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Thursday, July 4, 2013

The Toxicity of Holding of Hurts

FROM DEEP BENEATH comes the swollen undercurrent of pain that breaches the reinforced doors of the unconscious mind as it rears forth via the spoken medium of hurt.
Such expression is palpably endorsed and forced by anger that bridges the chasm of our self-control; it works under the instructions of our pain, against our better judgment.
We don’t always do what we know to be the best thing.
There are times when we insist upon holding the hurt that both angers and grieves us, for we want justice, and we cannot let go until justice is served! Wrong upon wrong has been dealt us or those we love and we just cannot let it go.
Yet the more we hold on, the more we stew in our own juices, and the harder it becomes to let go. The more we think about these matters, the more we feed the swelling vestiges of the body of our torment. All the injustices are just reinforced.
Whilst we might appear justified in our own minds, confident and comfortable in our own hearts with this action, we do not see the delusion affecting our community before us. Holding the hurt longer and longer will only stifle growth—and here’s the pity: in others, too, not just ourselves.
Justifying the hurt in any way, no matter how justified we truly are, blocks the forward motion of God’s operant grace for forgiveness. God can do nothing if we or the other remain resistant, stubborn, and steadfast in only our personal concern.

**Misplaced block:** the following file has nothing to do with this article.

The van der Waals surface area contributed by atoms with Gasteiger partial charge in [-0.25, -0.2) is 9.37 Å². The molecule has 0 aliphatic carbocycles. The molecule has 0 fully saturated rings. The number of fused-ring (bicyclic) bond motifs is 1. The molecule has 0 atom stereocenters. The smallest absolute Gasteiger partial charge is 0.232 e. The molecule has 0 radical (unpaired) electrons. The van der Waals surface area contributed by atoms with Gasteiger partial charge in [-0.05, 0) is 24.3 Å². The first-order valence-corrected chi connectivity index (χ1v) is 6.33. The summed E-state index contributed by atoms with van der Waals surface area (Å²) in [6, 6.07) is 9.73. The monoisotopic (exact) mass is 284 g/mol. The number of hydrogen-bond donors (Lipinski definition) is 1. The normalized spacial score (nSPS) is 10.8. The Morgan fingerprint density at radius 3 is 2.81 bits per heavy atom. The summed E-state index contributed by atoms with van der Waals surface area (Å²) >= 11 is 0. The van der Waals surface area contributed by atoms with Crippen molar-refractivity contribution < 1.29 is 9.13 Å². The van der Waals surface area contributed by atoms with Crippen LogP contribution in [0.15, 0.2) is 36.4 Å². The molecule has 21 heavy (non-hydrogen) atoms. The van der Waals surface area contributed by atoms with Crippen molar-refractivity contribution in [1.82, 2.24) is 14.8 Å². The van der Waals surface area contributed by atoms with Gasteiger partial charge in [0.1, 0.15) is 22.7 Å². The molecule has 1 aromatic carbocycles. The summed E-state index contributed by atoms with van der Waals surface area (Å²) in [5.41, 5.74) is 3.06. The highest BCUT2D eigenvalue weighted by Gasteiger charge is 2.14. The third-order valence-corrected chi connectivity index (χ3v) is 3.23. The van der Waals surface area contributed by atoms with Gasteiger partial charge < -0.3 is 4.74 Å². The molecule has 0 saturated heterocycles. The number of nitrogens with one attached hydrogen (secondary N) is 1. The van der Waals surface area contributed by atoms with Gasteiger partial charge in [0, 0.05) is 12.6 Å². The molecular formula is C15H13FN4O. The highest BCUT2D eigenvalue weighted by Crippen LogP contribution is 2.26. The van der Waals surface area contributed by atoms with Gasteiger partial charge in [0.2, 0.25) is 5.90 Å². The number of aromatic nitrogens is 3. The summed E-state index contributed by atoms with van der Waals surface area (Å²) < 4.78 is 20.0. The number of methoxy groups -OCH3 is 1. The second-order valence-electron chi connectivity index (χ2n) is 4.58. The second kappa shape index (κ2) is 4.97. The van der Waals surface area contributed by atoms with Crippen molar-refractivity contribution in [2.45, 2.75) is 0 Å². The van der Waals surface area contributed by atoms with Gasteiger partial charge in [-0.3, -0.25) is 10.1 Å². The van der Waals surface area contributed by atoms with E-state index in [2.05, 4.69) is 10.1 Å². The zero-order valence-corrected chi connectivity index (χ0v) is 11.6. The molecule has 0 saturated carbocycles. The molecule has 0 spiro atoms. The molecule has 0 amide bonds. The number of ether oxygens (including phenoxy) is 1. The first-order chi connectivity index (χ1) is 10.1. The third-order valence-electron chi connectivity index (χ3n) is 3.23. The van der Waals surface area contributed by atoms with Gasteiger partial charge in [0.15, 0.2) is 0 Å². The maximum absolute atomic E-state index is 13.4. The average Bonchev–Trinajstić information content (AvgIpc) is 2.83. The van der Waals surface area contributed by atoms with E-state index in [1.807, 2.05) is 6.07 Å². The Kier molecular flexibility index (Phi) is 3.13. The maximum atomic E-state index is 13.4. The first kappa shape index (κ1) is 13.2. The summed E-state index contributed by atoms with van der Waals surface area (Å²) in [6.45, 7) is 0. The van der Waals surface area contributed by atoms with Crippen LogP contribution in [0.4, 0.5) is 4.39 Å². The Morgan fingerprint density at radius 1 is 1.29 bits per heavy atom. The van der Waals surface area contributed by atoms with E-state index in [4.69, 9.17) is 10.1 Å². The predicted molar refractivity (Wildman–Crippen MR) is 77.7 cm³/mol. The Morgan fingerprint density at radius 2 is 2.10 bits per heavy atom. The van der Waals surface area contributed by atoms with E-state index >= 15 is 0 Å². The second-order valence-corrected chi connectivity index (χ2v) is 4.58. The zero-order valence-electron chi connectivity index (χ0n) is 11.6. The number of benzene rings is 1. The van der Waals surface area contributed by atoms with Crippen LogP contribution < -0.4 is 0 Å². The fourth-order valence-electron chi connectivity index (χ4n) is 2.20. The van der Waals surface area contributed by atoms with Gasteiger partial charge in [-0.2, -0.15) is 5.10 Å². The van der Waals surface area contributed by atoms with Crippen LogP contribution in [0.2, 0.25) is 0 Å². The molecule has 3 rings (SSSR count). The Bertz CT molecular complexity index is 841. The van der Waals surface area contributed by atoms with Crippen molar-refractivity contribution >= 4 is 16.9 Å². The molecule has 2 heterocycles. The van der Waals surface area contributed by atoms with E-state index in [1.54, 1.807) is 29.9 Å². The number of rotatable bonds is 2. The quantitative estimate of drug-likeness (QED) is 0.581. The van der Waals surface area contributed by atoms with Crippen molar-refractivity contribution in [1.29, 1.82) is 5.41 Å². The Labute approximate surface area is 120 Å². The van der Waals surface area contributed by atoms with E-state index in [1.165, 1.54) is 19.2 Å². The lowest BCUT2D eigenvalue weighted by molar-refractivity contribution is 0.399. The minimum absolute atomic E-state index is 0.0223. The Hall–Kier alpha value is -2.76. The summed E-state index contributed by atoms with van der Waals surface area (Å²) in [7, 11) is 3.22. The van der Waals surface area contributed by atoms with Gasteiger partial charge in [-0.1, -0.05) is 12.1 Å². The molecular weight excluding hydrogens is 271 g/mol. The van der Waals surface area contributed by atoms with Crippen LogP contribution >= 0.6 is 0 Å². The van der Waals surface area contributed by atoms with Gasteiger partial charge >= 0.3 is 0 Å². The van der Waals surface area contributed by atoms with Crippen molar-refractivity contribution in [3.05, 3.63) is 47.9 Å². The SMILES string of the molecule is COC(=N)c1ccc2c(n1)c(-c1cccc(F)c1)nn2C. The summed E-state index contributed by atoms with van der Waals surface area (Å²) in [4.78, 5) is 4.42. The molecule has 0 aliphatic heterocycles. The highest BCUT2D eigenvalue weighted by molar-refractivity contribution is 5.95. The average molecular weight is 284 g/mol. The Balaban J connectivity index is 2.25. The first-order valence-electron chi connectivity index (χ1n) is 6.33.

Allowing Forgiveness to Abide
All that remains in reversing the trend of holding fast to our hurt is the decision to forgive and get on with the rest of our lives, free, without being held back. No matter how much we are hurt—or how justified we are—holding onto our pain is a dead-end solution.
Holding on is every hindrance, whilst letting go—and simply being prepared to contemplate letting go—is freedom replete in all manner of virtue: peace, joy, contentment, wisdom, and reason, to name a few. We must allow forgiveness to abide.
All that stands between a held hurt and letting go is a decision. The will can do this instantaneously. We can will anything into action by our deciding to do it.
***
No hurt is justifiably held, but we’re forgiven for desiring justice. Our hurt is the spoken representation of our pain. Letting go of our hurt is trusting God to heal us of our pain. It is as simple as deciding that to be healed is infinitely better than holding on. But we will need to keep deciding to let it go. What we let go of we need to let go of.
© 2013 S. J. Wickham.

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